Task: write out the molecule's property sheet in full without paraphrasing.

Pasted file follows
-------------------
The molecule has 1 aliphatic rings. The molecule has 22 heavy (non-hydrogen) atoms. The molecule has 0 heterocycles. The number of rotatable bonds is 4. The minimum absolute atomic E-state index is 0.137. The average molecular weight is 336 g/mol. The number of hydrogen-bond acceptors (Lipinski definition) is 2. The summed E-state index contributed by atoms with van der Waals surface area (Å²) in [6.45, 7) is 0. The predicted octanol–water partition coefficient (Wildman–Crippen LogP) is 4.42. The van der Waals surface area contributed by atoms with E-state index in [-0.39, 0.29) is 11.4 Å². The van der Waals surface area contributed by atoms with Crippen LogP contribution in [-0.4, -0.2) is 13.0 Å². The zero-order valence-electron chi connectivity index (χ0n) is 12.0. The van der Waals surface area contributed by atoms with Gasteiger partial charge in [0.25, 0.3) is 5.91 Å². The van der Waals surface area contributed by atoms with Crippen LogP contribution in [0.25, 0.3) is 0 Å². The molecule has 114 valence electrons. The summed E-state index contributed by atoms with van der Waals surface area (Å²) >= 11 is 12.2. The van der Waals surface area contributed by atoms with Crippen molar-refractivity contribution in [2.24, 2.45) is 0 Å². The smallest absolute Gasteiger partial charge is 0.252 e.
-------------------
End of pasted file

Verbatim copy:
The molecule has 1 aliphatic rings. The molecule has 22 heavy (non-hydrogen) atoms. The molecule has 0 heterocycles. The number of rotatable bonds is 4. The minimum absolute atomic E-state index is 0.137. The average molecular weight is 336 g/mol. The number of hydrogen-bond acceptors (Lipinski definition) is 2. The summed E-state index contributed by atoms with van der Waals surface area (Å²) in [6.45, 7) is 0. The predicted octanol–water partition coefficient (Wildman–Crippen LogP) is 4.42. The van der Waals surface area contributed by atoms with E-state index in [-0.39, 0.29) is 11.4 Å². The van der Waals surface area contributed by atoms with Crippen LogP contribution in [-0.4, -0.2) is 13.0 Å². The zero-order valence-electron chi connectivity index (χ0n) is 12.0. The van der Waals surface area contributed by atoms with Gasteiger partial charge in [0.25, 0.3) is 5.91 Å². The van der Waals surface area contributed by atoms with Crippen LogP contribution in [0.25, 0.3) is 0 Å². The molecule has 114 valence electrons. The summed E-state index contributed by atoms with van der Waals surface area (Å²) >= 11 is 12.2. The van der Waals surface area contributed by atoms with Crippen molar-refractivity contribution in [2.24, 2.45) is 0 Å². The smallest absolute Gasteiger partial charge is 0.252 e.